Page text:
Asia’s exports seem to be picking up again, but factory activity appears sluggish in various parts of the world, and the uptick may be temporary.
Bloomberg’s latest Trade Tracker shows mixed signals, but the indicators remain stable, as in the beginning of the fourth quarter, with only four out of ten measures below the normal range.
In its Trade Tracker, Bloomberg looks at measures of freight, sentiment, and export volumes. For the clearest indication, each measure’s distance from historical norms is assessed.
A Different Picture in China
South Korea’s export growth has been supported by stronger demand for electronics, and a 4.6 percent reduction brought Taiwan’s exports back to normal levels.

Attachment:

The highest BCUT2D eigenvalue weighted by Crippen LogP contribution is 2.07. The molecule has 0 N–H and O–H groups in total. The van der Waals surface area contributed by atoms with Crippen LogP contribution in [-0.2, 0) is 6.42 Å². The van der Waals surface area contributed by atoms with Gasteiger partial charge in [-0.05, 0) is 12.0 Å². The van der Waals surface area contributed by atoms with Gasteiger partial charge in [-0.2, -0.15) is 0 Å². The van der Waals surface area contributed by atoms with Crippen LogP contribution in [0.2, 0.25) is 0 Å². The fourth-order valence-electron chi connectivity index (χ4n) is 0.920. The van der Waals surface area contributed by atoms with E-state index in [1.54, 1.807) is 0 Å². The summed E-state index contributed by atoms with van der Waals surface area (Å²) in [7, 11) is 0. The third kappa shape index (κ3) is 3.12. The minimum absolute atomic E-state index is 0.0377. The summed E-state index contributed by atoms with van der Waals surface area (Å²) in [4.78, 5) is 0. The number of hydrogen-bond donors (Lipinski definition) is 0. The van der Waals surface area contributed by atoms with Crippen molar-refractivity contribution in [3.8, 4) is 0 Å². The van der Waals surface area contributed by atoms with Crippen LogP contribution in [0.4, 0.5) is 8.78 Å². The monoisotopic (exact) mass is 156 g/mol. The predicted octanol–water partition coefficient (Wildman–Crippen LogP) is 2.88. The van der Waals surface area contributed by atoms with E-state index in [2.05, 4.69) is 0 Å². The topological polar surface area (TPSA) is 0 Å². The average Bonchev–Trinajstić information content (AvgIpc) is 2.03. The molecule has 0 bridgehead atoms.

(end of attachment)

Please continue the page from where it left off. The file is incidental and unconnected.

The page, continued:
However, new data from China shows a different picture. On the Chinese mainland, the number of export orders was below normal, steadily declining throughout November.
Even outside China, in key export markets like Europe and the USA, factory activity was sluggish and global manufacturing decreased for the 15th consecutive month.
The recent slight increase in Asia’s exports may prove to be only temporary.
“Inventory corrections may flatter current trade figures, but forward-looking indicators, including new export orders in PMIs, as well as global new orders for consumer and industrial electronics, still point to relatively weak end demand,” reports HSBC Holdings, according to Bloomberg.